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Most Americans Say They Would Be Uncomfortable Going to Retail Stores Right Now

As the United States readies itself to re-open following non-essential business lockdowns due to the coronavirus crisis, many Americans are reluctant to see states easing restrictions.

For instance, only 34% believes retail shops, such as clothing stores, should be allowed to reopen, according to a Washington Post-University of Maryland poll, conducted from April 28 to May 3 among a random national sample of 1,005 adults.

The research also found that regardless of current restrictions, 67% would be “uncomfortable” going to a retail clothing store, while 56% of the U.S. public surveyed said they would feel most comfortable only going grocery shopping.

Movie theaters and gyms had the lowest level of support for reopening their doors at 18% and 22%, respectively. Regarding the business that had the highest support for reopening, golf-courses ranked highest at 41%.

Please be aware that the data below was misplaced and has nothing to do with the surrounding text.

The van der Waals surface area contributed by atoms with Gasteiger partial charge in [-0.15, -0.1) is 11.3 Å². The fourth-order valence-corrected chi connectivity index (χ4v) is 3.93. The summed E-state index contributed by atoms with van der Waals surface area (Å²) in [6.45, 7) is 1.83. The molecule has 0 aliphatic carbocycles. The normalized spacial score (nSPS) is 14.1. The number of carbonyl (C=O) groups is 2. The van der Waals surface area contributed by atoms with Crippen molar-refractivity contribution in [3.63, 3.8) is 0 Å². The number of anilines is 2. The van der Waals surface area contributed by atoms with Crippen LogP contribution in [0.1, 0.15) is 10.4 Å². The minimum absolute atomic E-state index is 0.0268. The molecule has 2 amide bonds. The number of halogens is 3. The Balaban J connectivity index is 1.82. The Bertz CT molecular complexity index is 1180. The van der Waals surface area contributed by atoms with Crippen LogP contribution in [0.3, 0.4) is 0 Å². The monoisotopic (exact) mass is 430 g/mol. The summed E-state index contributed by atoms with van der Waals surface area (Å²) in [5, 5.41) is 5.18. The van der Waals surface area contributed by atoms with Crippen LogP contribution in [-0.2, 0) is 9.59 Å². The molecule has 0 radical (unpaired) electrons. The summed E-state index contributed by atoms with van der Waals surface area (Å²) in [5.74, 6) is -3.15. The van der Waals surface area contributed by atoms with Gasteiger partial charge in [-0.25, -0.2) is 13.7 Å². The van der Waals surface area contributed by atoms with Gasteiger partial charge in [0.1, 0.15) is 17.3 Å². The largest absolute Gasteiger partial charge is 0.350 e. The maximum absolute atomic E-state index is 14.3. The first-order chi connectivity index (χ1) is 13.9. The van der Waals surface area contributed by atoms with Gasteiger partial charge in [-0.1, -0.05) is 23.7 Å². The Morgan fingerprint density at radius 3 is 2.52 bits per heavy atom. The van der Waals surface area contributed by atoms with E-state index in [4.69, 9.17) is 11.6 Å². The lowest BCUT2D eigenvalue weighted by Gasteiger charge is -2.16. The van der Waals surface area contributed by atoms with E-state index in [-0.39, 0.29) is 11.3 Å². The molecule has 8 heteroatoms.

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Despite consumer apprehension, many companies are beginning to execute their reopening processes. Kohl’s, for example, brought back stores in four states on Monday with an additional 10 states to see Kohl’s stores back in business on May 11. Skechers also plans to have 350 stores, primarily in North America, operational by the third week of May. It has already reopened locations in Texas, Florida, Georgia, Tennessee, Colorado and Missouri, among other states.

For what it’s worth, retailers that are beginning to resume business say they are planning to take proper safety precautions, such as outfitting stores with hand-sanitizing stations, plexiglass partitions at registers and signage encouraging social distancing.

Overall, Americans seem split when it comes to overarching fears regarding the coronavirus outbreak. According to the report, 31% of respondents said they feel the worst is over while another 30% think the worst is happening now. However, 38% said they fear the worst is still to come.

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